I don’t know about you, but my social media feeds are full of parents dropping their fresh-faced teenagers off at colleges around the country. In a few weeks time, once the novelty of no parental supervision wears off, homesickness will invariably grip college freshmen. Here’s what parents and students need to know about homesickness and mental health in college campuses.
Mental health providers would classify it as an adjustment disorder which can include symptoms of anxiety and/or depression.
Why does this happen?
Because moving away is a huge deal. In many cases, college is the first time that these young people are fully separated from their families, friends, pets, communities, etc. for an extended period of time. There’s a loss of familiarity, and this leads to sadness, isolation, changes to appetite and sleep, regret, fatigue – all signs of depression. Then, there’s the added challenge of growing accustomed to increased academic expectations and time management of academic, work, personal tasks (i.e. cooking, cleaning, laundry), and trying to make and maintain new friendships. Even kids that move away from tough homes can experience homesickness.
What should you be looking for?
- Not talking about new friends they’ve made or isn’t making plans with friends
- Hasn’t become involved in on-campus activities
- Drastic changes (+/-) in weight and/or eating habits
- Change of demeanor from the way they were before (e.g. was cheerful and outgoing, but now sullen, withdrawn, doesn’t smile) *This one’s tricky because seasonal patterns and hours of daylight can play a role. Important when the student moved from a sunny, warm climate to a dark, colder climate.*
- Overwhelmed with academic demands
- Ask them what they’re doing for fun and how they’re managing their time
- Isolation, refusal to leave room, odd speech, confusion, paranoia, and deterioration of personal appearance and hygiene. These are signs of a condition on the schizophrenic spectrum, when typically begin to manifest in late teens and early 20s.
What can make homesickness better?
- Maintaining regular contact with family members that recognize and validate these feelings and provide encouragement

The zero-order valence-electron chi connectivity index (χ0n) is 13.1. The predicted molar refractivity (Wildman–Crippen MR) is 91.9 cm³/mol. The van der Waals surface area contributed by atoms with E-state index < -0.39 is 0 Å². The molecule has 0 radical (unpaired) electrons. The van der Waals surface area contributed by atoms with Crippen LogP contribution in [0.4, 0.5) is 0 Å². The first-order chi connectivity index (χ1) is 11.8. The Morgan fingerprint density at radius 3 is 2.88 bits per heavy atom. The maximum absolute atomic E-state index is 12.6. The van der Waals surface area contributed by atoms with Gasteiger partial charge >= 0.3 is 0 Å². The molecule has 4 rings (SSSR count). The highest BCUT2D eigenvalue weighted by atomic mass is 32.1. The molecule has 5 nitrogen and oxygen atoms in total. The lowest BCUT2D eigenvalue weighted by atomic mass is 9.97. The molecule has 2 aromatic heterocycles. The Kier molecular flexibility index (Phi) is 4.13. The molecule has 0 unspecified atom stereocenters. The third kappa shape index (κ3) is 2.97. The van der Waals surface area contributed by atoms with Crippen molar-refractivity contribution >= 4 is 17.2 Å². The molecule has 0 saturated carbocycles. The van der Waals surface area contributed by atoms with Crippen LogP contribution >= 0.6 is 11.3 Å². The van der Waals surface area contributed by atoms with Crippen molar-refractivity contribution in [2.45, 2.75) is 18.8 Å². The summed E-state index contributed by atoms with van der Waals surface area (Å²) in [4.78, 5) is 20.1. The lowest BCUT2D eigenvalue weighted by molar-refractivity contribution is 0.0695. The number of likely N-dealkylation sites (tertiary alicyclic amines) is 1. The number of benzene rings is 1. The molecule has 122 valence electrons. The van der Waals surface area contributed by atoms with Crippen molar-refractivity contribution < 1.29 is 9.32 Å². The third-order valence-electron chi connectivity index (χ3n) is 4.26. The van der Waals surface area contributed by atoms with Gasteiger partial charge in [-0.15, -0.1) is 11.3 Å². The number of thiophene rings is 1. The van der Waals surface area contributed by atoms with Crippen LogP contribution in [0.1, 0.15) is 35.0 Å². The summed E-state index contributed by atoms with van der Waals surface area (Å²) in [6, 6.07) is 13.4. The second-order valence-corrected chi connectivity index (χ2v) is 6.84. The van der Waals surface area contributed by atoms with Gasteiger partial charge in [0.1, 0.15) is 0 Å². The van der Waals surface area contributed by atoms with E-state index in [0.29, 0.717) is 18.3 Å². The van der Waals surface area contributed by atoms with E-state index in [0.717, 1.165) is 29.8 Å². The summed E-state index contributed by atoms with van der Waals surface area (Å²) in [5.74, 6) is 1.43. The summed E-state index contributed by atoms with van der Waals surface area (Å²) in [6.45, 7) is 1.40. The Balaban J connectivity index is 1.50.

- Making new friends in college and establishing a ‘friend family’ that is supportive of each other
- Live on-campus
- Get involved with organizations or clubs on campus
- Talk to a roommate or RA
- Exercise and eat healthy
- Seek help at the student counseling center
- Walk around and get familiar with the campus and surrounding areas, and find places you like to spend time
What can make homesickness worse?
- Encouraging returning home frequently
- Parents over-verbalizing how much they miss their student. It’s okay to tell them they are missed, but frequent statements like, “The house just isn’t the same without you,” makes it much harder on the student.
- Parents verbalizing all the things they’re doing now that the student is gone (i.e. redecorating/repurposing the student’s room, traveling, etc). Don’t send the message, “Things are more fun and exciting now that you’re gone.”
- Isolating and not participating/socializing with peers
What parents can do to help them cope?
- Care packages with a taste of home are very helpful.
- Stay in contact with phone calls and/or Skype or FaceTime.
- Encourage homesick students to go to the college’s student counseling center or speak with an RA
- Help (don’t do it for) them plan their week and set small social goals, and then follow up with them later on to see how it went.
- Remind your student that you believe in them and their abilities. Offer a story from their past that illustrates their strength of character and resilience.
What if the homesickness isn’t getting any better?
Most cases of homesickness will clear up after about a year (2 semesters) once the student makes friends and establishes themselves in their new community. However, if they continue to struggle after a year, then it may be time to consider other options. Talk to the college’s academic advisors, registrar and financial aid office to weigh the available options and impact these might have.
Exploring other options is often difficult for parents. They invested time and money to make this college a possibility for their child. Some live vicariously through their children and resent that their kid is walking away from that ‘dream’ school. Others don’t understand why their kid can just suck it up and soldier on for the next 4 years. All this does is add more stress shame the student for having struggled. Instead, such a situation is an opportunity for parents to normalize failure and struggle, and express their unconditional love and support despite the way this experience turned out.
If you want to learn more about the mental health on college campuses, check out the articles below from Psychology Today. They’re well written and accurately reflect the work I performed as a psychologist for a large university’s student counseling center.
The College Student Mental Health Crisis
The College Mental Health Crisis: Focus on Overall Wellbeing
Rethinking the College Mental Health Crisis
We hope that you’ll share this article with someone that you know that’s struggling with homesickness. By all means, use the share buttons to share this post with a college student or soon-to-be empty nester parents. Awareness and communication are the best front-line tools. Feel free to call us at (305) 501-0133 or click here to schedule a free 20-minute Clarity Consult if we can support you or a loved one.